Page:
Employing the method introduced before, it is possible to simulate any fermionic dynamics. Let us analyze the interactions we need to simulate in a superconducting qubit platform considering a two-dimensional lattice of \(4\times4\) sites. Taking as an example the 6th site in Figure 8, the simulation of hopping terms with sites 5 and 7 requires only two-qubit gates, since they are nearest neighbours in the order chosen for the mapping. However, the simulation of hopping terms between sites 2 and 6 involves 5 superconducting qubits, \(b_{6}^{\dagger}b_{2} + b_{2}^{\dagger}b_{6}=-(\sigma_{2}^{x}\otimes\sigma _{3}^{z}\otimes\sigma_{4}^{z}\otimes\sigma_{5}^{z}\otimes\sigma_{6}^{x}+\sigma _{2}^{y}\otimes\sigma_{3}^{z}\otimes\sigma_{4}^{z}\otimes\sigma_{5}^{z}\otimes\sigma _{6}^{y})/2\). The same thing happens for next-nearest neighbour interactions, which are simulated employing multiqubit gates made of either 4 or 6 spin operators. On the other hand, interaction terms between qubits *i* and *j* can be implemented by evolving the system with a global interaction involving all the qubits with labels between *i* and *j*, decoupling the rest of the qubits from the resonator.

The number of gates needed for realizing this simulation depends linearly on the number of qubits. Assuming that *N* is the number of fermionic sites in a 2D square lattice, the number of hopping and interaction terms that we need to simulate is \(2\sqrt{N}(\sqrt{N}-1)\) for nearest neighbours and \(2(\sqrt{N}-1)^{2}\) for next-nearest neighbours. As can be seen in Figure 7, every hopping term involving qubits with distant labels is made of 8 single-qubit rotations and 4 multiqubit gates. On the other hand, interaction terms can be simulated applying just one multiqubit gate.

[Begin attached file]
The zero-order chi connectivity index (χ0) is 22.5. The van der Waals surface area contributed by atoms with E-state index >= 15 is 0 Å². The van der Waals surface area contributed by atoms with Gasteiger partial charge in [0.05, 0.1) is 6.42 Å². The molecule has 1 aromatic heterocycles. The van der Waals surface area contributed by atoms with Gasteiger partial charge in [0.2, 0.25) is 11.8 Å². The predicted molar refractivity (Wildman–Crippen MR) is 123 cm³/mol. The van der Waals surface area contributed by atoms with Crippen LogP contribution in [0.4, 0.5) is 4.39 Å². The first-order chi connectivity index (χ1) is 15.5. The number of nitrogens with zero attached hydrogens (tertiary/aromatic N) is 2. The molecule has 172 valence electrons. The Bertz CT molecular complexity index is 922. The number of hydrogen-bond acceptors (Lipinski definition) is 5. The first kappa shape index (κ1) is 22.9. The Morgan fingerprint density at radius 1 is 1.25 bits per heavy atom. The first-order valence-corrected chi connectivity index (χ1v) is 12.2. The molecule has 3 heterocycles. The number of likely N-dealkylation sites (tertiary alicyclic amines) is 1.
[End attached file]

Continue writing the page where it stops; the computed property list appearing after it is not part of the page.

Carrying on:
The superconducting setup that we are considering for this quantum simulation is composed of *N* transmon qubits coupled to a single resonator. In order to perform highly nonlocal interactions between two distant qubits, every qubit with label inside the interval spanned by them should interact with the same resonator. Coupling several qubits to just one resonator can be a difficult task wherever the number of simulated sites is large enough. Therefore, we propose an optimized architecture for the simulation of Fermi-Hubbard model with up to next-nearest neighbours in 2D. As it is shown in Figure 8, we propose a setup with *N* superconducting circuits distributed in a square lattice [38]. Sequentially coupling two rows by a single transmission line resonator, one can reduce the number of qubits coupled to a single resonator. Nevertheless, all the interactions needed for satisfying the Jordan-Wigner mapping can be simulated with this architecture. Furthermore, one can achieve a speedup of the protocol by performing interactions that involve different qubits in a parallel way, e.g. the interaction between qubits 2 and 3 and the one between qubits 5 and 9 can be performed simultaneously using resonators 1 and 2, respectively.

In order to benchmark our protocol, we study its efficiency by computing the error associated with a digital decomposition. To this extent, we analyze the occupation of the fermionic sites in a \(3\times 3\) lattice. In Figure 9, we show a plot of these populations considering a perfect unitary evolution of the Fermi-Hubbard model versus the evolution associated with the digital decomposition, where *l* is the number of Trotter steps. As *l* increases, the fidelity \(F=|\langle\Psi_{T}|\Psi\rangle|^{2}\) improves, being \(|\Psi\rangle\) and \(|\Psi_{T}\rangle\) the states evolved with the exact unitary evolution and the digital one, respectively.